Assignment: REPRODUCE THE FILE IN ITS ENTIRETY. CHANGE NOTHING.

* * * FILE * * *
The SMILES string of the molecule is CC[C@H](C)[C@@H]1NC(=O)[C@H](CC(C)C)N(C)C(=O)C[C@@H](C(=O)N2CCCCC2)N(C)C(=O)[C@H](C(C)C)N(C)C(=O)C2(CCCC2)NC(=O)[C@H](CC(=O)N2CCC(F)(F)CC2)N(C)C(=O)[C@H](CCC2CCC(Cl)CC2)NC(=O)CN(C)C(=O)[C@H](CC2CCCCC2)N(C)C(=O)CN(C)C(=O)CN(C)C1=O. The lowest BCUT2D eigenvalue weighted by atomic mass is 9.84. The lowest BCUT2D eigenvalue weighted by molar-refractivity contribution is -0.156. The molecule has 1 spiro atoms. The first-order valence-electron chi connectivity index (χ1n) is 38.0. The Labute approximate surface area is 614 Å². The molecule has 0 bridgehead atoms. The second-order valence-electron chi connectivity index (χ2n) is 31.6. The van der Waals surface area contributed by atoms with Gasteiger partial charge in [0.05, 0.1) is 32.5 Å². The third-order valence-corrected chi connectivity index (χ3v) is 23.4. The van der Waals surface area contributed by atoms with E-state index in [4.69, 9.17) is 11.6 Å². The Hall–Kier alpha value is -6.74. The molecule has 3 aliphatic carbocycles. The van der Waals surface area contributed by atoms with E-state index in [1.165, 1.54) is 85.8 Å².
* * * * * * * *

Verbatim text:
The SMILES string of the molecule is CC[C@H](C)[C@@H]1NC(=O)[C@H](CC(C)C)N(C)C(=O)C[C@@H](C(=O)N2CCCCC2)N(C)C(=O)[C@H](C(C)C)N(C)C(=O)C2(CCCC2)NC(=O)[C@H](CC(=O)N2CCC(F)(F)CC2)N(C)C(=O)[C@H](CCC2CCC(Cl)CC2)NC(=O)CN(C)C(=O)[C@H](CC2CCCCC2)N(C)C(=O)CN(C)C(=O)CN(C)C1=O. The lowest BCUT2D eigenvalue weighted by atomic mass is 9.84. The lowest BCUT2D eigenvalue weighted by molar-refractivity contribution is -0.156. The molecule has 1 spiro atoms. The first-order valence-electron chi connectivity index (χ1n) is 38.0. The Labute approximate surface area is 614 Å². The molecule has 0 bridgehead atoms. The second-order valence-electron chi connectivity index (χ2n) is 31.6. The van der Waals surface area contributed by atoms with Gasteiger partial charge in [0.05, 0.1) is 32.5 Å². The third-order valence-corrected chi connectivity index (χ3v) is 23.4. The van der Waals surface area contributed by atoms with E-state index in [4.69, 9.17) is 11.6 Å². The Hall–Kier alpha value is -6.74. The molecule has 3 aliphatic carbocycles. The van der Waals surface area contributed by atoms with E-state index in [1.165, 1.54) is 85.8 Å².